SecondLife: A Computer-Mediated Tool for Distance-Learning in Architecture Education?
Despite the importance of distance learning for its ability to reach a wide audience, easiness to access materials, and its lower cost compared to traditional learning, architecture education has not been well served by distance education. This is because it has a higher level of learning objectives, it is taught by coaching methodologies, and involves nonverbal forms of communication. One of the most common learning methods used in the design studio is the Criticism/Critique, which is a graphic
Morehouse College Student Video Competition Intro #2
Goto: http://showusyour.morehouse.edu for more information. Details still aren't final yet; however go ahead and start brainstorming on some great ideas for your videos. Rules, Prizes and more information will be disclosed later. ============================================= This video was created as an intro for the competition, but its other purpose was to illustrate that you don't have to have expensive equipment to make a video. This whole video was shot & edited on an iPhone 4.
9.00P Introduction to Psychology (MIT)
A first course in psychology: how we think, see, feel, learn, talk, act, grow, fear, like, love, hate, lust, and interact. The great controversies: nature and nurture, free will, consciousness, human differences, self and society. Largely experimental and social psychology, with relevant ideas from biology, philosophy, linguistics, economics, anthropology, and the arts.
I2S (SERVE - Socially & Environmentally Responsible Value Enhancement)
The I2SERVE (I2S) The I2S is for current Georgia Tech students and recent alumni who have a very early stage product/serve idea or venture concept that is focused on creating a better world. All great ventures and organizations begin with great ideas. The I2S is a competition of ideas; where creativity, imagination, and technology are applied to: Solving community and social issues (for example reducing the effects of poverty, alleviating hunger, promoting physical and psychological health and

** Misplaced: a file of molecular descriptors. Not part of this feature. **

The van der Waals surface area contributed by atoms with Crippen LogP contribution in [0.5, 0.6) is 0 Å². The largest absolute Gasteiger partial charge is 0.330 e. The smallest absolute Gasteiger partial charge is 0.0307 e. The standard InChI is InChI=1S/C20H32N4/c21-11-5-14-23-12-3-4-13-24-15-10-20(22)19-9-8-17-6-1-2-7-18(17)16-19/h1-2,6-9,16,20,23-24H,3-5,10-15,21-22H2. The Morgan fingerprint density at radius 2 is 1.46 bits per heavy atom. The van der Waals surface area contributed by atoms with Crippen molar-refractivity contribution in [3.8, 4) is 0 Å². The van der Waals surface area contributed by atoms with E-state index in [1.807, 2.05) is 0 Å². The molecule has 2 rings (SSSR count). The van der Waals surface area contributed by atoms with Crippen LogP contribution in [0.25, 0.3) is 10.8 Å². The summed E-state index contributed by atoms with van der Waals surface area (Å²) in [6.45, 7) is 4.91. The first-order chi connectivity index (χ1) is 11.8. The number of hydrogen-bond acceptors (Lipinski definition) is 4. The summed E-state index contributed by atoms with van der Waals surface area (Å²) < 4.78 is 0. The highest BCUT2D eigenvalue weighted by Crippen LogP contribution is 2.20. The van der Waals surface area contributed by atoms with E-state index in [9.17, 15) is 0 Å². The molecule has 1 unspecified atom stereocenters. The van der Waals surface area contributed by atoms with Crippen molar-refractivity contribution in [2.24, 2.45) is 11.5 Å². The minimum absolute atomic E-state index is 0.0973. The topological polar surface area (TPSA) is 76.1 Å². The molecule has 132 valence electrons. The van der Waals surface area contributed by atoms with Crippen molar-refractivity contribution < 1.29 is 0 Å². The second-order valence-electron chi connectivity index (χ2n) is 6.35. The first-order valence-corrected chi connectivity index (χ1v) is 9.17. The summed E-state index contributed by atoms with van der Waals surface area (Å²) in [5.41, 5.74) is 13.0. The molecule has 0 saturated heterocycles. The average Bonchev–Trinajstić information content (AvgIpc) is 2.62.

MAS.450 Holographic Imaging (MIT)
MAS.450 is a laboratory course about holography and holographic imaging. This course teaches holography from a scientific and analytical point of view, moving from interference and diffraction to imaging of single points to the display of three-dimensional images. Using a "hands-on" approach, students explore the underlying physical phenomena that make holograms work, as well as designing laboratory setups to make their own images. The course also teaches mathematical techniques that allow the b
6.933J The Structure of Engineering Revolutions (MIT)
6.933J / STS.420J provides an integrated approach to engineering practice in the real world. Students of 6.933J / STS.420J research the life cycle of a major engineering project, new technology, or startup company from multiple perspectives: technical, economic, political, and cultural. Research involves interviewing inventors, reading laboratory notebooks, evaluating patents, and looking over the shoulders of engineers as they developed today's technologies. This subject is for s
21H.326 The Making of Russia in the Worlds of Byzantium, Mongolia, and Europe (MIT)
Medieval and early modern Russia stood at the crossroads of Europe and Asia. In this course we will examine some of the native developments and foreign influences which most affected the course of Russian history. Particular topics include the rise of the Kievan State, the Mongol Yoke, the rise of Muscovy, Ivan the Terrible, Peter the Great, relations with Western Europe. How did foreigners perceive Russia? How did those living in the Russian lands perceive foreigners? What social relations were
Private Universe Project in Mathematics: Workshop 5. Building on Useful Ideas
One of the strands of the Rutgers long-term study was to find out how useful ideas spread through a community of learners and evolve over time. Here, the focus is on the teachers role in fostering thoughtful mathematics.,Jersey City: Ice Cream Problem Algebra II teacher Gina Kiczek introduces a problem that helps her students learn the difference between permutations and combinations. What Is Pascals Triangle? An overview of the Arithmetic Triangle: what it is, its history, and how it is
Private Universe Project in Mathematics: Workshop 3. Inventing Notations
We learn how to foster and appreciate students notations for their richness and creativity. We also look at some of the possibilities that early work in creating notation systems might open up for students as they move on toward algebra.,15 min. Pizzas in the Classroom In Englewood, New Jersey, Blanche Young, who attended the summer workshop, tries out one of the problems with her fourth-grade students. Later, she meets with Arthur Powell to discuss the lesson. 5 min. New Brunswick, New Jersey